Sir John is perhaps most famous for being in charge of none other than Beyoncé's makeup, but it wasn't always that glamorous for him. Years ago, he worked on New York MAC counters by day and did the makeup in strip clubs by night, before catching his break assisting beauty legends like Pat McGrath and Charlotte Tilbury backstage at some of the biggest fashion week shows. In other words, he knows a thing or two about nailing great makeup. From using Pritt Stick as brow gel (really) to the best concealer blending technique, here's everything we learned from the L'Oréal Paris Makeup ambassador when we met him in London.
Apply foundation straight after your moisturiser
According to Sir John, the best time to apply foundation is right after your moisturiser. He rates L'Oréal Paris Hydra Genius Aloe Moisturiser, £9.99, and we spotted Embryolisse Lait-Crème Concentré Nourishing Moisturiser, £13, in his kit, too. "I prefer to apply foundation on wet skin because once your moisturiser dries, the foundation adheres to your skin in a really organic way," he said. "Also, don’t be afraid to give your face a little bit of a massage to increase circulation. Blood flow is what you need for great skin. I like using a jade roller as it really helps to kickstart blood flow."
These are the only foundation tools you need
"I like to apply foundation in two separate ways," Sir John told us. "I like using a wet BeautyBlender but also a big fluffy blush brush. I don’t use foundation brushes because I feel like the application doesn’t look as seamless. This way, the product dissipates and looks really organic. The goal is not to be lacquered from forehead to chin. It’s okay to see an area that isn’t covered in product. I like seeing texture and dark circles and veins on eyelids – that’s sexy to me. It’s 2019 and it’s cool to see texture, especially freckles."
How to make your makeup last
It's all about duality. "I use a cream blush and then I use a powder blush. I use a cream foundation and then I buff a powder foundation on top of it. This duality creates a Teflon face. Even if you’re using brow pencils, they’re oily and waxy and will become shiny by lunchtime, so always set that product with powder."
How to apply concealer the right way
"There are two kinds of concealer you should have," said Sir John. "One concealer for a spot, and this should be spot on to your complexion, then one for brightening and elevating your bone structure. I take the concealer and do a tribal spot situation under the eye – one, two, three, four dots. On Instagram, the first thing people do is slather it everywhere, but I cringe when I see that. You don’t need that much product!"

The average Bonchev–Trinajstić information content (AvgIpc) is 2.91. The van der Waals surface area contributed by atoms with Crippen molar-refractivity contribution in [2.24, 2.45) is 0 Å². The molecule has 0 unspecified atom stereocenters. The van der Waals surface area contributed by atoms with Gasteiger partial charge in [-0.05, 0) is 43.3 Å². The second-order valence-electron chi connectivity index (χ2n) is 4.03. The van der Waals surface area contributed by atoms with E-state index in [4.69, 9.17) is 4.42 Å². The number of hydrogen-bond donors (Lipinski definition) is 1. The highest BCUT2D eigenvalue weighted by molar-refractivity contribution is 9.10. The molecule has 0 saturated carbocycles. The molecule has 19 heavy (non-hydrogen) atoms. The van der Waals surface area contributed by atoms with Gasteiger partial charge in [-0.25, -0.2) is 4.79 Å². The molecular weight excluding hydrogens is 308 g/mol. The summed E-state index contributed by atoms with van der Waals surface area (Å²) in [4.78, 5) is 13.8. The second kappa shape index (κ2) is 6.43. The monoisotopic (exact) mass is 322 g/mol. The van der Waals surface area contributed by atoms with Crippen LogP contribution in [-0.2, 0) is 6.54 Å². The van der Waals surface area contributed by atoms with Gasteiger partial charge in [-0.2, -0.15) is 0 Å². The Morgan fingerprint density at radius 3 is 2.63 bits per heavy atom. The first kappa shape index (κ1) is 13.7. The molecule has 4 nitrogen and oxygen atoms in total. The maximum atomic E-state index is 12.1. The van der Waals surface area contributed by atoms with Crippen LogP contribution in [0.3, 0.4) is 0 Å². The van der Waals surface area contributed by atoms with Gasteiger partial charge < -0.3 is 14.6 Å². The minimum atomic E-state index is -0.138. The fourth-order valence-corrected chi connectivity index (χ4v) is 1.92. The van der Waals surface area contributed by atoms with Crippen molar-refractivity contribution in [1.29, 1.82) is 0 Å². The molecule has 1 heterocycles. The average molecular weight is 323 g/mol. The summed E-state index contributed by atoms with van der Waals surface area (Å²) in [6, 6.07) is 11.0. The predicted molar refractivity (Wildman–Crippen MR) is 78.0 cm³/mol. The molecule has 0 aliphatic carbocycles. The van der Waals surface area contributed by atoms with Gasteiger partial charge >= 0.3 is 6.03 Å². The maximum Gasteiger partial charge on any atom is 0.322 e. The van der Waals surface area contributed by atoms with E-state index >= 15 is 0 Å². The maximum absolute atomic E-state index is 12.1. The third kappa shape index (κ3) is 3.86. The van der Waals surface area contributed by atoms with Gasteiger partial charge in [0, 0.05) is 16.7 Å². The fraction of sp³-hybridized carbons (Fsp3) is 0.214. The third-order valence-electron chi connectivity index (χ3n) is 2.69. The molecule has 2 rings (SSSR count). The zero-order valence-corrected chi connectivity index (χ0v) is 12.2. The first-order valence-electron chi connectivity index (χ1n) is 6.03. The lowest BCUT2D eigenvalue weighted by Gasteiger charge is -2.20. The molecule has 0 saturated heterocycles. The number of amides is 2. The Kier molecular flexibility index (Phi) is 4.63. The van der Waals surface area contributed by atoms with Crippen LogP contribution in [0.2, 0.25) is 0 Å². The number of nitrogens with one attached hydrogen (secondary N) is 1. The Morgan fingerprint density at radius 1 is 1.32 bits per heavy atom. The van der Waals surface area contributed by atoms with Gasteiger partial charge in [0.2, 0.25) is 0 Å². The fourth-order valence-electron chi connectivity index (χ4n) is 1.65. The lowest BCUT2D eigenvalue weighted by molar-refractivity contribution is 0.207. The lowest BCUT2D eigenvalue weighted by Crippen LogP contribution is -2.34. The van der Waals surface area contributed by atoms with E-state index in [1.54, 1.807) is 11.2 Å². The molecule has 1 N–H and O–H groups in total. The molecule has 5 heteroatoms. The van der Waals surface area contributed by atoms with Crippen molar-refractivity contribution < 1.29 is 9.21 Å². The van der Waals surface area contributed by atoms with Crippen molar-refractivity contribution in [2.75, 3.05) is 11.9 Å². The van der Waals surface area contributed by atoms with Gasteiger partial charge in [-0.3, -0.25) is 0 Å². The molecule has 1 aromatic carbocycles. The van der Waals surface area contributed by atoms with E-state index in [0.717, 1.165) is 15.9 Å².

But it might be worth ditching your flat concealer brush. "I blend concealer with a fluffy eyeshadow brush like the MAC 224s Tapered Blending Brush, £23.50. If you blend with a fluffy brush, you can really get in there and it almost airbrushes you. A stiff brush won’t give you a soft colour – all you want to do is lift and sculpt."
...and how to stop concealer from creasing
"I only use powder to set the T-zone – I don’t 'bake'," said Sir John. "Firstly, don’t use too much concealer, otherwise it’ll always crease, and I never use pressed powder around the eyes. It’s so heavy and drying and it’s really counterproductive. I use a loose, soft brush and translucent powder."
There's a right and a wrong way to hold your makeup brushes
Yes, really. Sir John suggests not holding your brush with your hand or fingers sitting on top of the brush. Why? "This will only make you look streaky," he said. "Always get into a habit of holding the brush as far away from the top as you can and application will be super easy and light."
But don't be scared of using your fingers. "Body heat changes the texture of makeup. It warms everything up and makes it look organic. Use your ring finger to tap makeup into the skin because your index finger is too aggressive. Your ring finger is the weakest and picks up the least amount of product for a soft look."
How to keep your eyebrows in place
It might sound absurd, but Sir John ditches brow gel for... Pritt Stick. Of course, if you do want to try this at home, it pays to be very careful. Exercise extreme caution and don't put anything near or inside your eyes.
"It’s the best brow gel in the world. After you put your brows on take a little bit of Pritt on a brush and brush the brow. It won’t clog your pores and it won’t take your hair off. I know it’s glue, but it’s going to keep them there all day, even if you sweat. It also allows you to draw hair on top of it. When it dries, it creates a base for actual hair-like strokes."
How to stop mascara from ruining your eyeshadow
"I always use my finger as a shield," said Sir John, who likes to use a cool-toned matte bronzer on the lids. "I use my finger to lift the eyelid and whack the mascara on, so then it transfers on to your finger instead. It also holds your lid in place at the same time."
How to apply highlighter without looking greasy
Blinding highlights are done, according to Sir John, and when applying highlighter it pays to stop at the centre of the eye for a subtle effect. "If you bring it down the cheek too much, it’ll appear as though your foundation is greasy and that looks unflattering, especially in photos. Keep your glowy products more on the outside because it'll change the whole dynamic of your face. One thing I don’t like is brow highlights. They’re so played out. Leave the skin up there – it’s kinda sexy and modern."
His top product pick? "I love a luminous, creamy highlighter – nothing with a large particle." Try L'Oréal Paris Glow Mon Amour Highlighting Drops, £9.99, or Sleek MakeUP Highlighting Elixir Illuminating Drops, £6.99. "Sometimes, your SPF is the best highlighter," he continued. "That glycerin effect on top of your foundation is flattering. You can also use night cream for the same effect."